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CNS Announces Research Program for Former Professional Athletes With Traumatic Brain Injuries

CNS - Center for Neurological Studies > CNS Press Releases > CNS Announces Research Program for Former Professional Athletes With Traumatic Brain Injuries

 Novi, MI, August 27 – Some 42 former professional athletes suffering from the results of Traumatic Brain Injuries (TBI) that occurred during their playing careers will participate in a groundbreaking research project to help them eliminate the lasting effects of their injuries.

The“Human Growth Hormone Replacement Therapy Study,”conducted by the Center for Neurological Studies (CNS) in Novi, and funded in part by a grant from a large international drug company, will initiate hormone replacement protocols to determine the hormones’ ability to reduce symptoms and improve the quality of life for the former athletes.

“There is consensus in the medical community that many former professional athletes are at risk for cognitive and psychiatric impairment that results in a deficiency in one or more hormones that can significantly impact a person’s quality of life,” says Randall Benson, M.D., Vice President and Medical Director at CNS and lead investigator on the study.

CNS is conducting a placebo-controlled interventional study in growth hormone deficient former athletes in order to reduce their symptoms and improve their quality of life.  Based on a previous pilot study, and experience with hundreds of patients treated for trauma-induced pituitary hormone insufficiency, “we expect that there will be significant improvement in symptom burden and quality of life for our study participants,” Benson says.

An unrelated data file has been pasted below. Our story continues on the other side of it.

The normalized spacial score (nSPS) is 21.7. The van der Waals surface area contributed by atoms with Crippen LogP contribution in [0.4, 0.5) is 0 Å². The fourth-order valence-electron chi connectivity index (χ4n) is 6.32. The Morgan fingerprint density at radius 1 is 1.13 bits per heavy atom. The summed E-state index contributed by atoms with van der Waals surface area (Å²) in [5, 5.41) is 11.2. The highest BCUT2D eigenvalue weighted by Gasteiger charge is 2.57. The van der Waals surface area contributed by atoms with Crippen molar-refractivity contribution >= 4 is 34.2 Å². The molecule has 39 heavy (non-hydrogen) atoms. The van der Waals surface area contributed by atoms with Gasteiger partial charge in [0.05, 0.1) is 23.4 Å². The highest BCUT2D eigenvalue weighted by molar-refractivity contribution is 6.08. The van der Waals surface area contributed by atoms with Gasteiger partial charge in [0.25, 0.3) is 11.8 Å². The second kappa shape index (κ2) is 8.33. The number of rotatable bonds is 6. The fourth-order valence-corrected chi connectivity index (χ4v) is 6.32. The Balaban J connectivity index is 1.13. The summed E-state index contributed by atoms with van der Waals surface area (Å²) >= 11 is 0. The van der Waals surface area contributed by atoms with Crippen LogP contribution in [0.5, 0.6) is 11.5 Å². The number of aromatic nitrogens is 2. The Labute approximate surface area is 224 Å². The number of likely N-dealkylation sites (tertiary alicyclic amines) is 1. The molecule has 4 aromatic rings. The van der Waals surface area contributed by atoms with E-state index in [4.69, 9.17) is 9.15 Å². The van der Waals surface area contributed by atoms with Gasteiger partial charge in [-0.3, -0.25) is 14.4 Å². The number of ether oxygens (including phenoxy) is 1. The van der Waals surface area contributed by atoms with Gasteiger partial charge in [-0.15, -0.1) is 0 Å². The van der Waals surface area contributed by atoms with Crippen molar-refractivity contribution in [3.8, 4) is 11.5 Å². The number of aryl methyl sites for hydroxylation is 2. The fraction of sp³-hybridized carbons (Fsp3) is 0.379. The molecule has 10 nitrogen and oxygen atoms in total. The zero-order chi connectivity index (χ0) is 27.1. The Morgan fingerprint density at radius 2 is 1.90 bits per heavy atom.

In the earlier pilot study, CNS provided 15 former athletes with endocrine testing that showed 14 of them with growth hormone deficiency.  Eleven of those 14 showed a marked reduction in symptoms and improved quality of life after hormone replacement protocols were applied.

“CNS has unique capabilities and understanding of the brain that have helped a number of former athletes, including me, get their lives back on track,” says CNS ambassador and former Detroit Lions quarterback Eric Hipple.

“It’s still very early in the process, but we’re excited about the opportunity to further test our theories,” says John Russell, founder and CEO of Center for Neurological Studies.  “The results can apply well beyond athletes and help the hundreds of thousands of others who suffer TBIs annually in non-sports related accidents.  This is an often undiagnosed or misdiagnosed problem and growth hormone replacement therapy could be a big part of the solution.”

Center for Neurological Studies, a not-for-profit organization, was founded by John Russell, its CEO, in 2011 with the objective of advancing scientific research for neurovascular disease and TBIs and improving the lives of people with neurological disorders. CNS staff is available for interviews on brain injuries and brain-related diseases.

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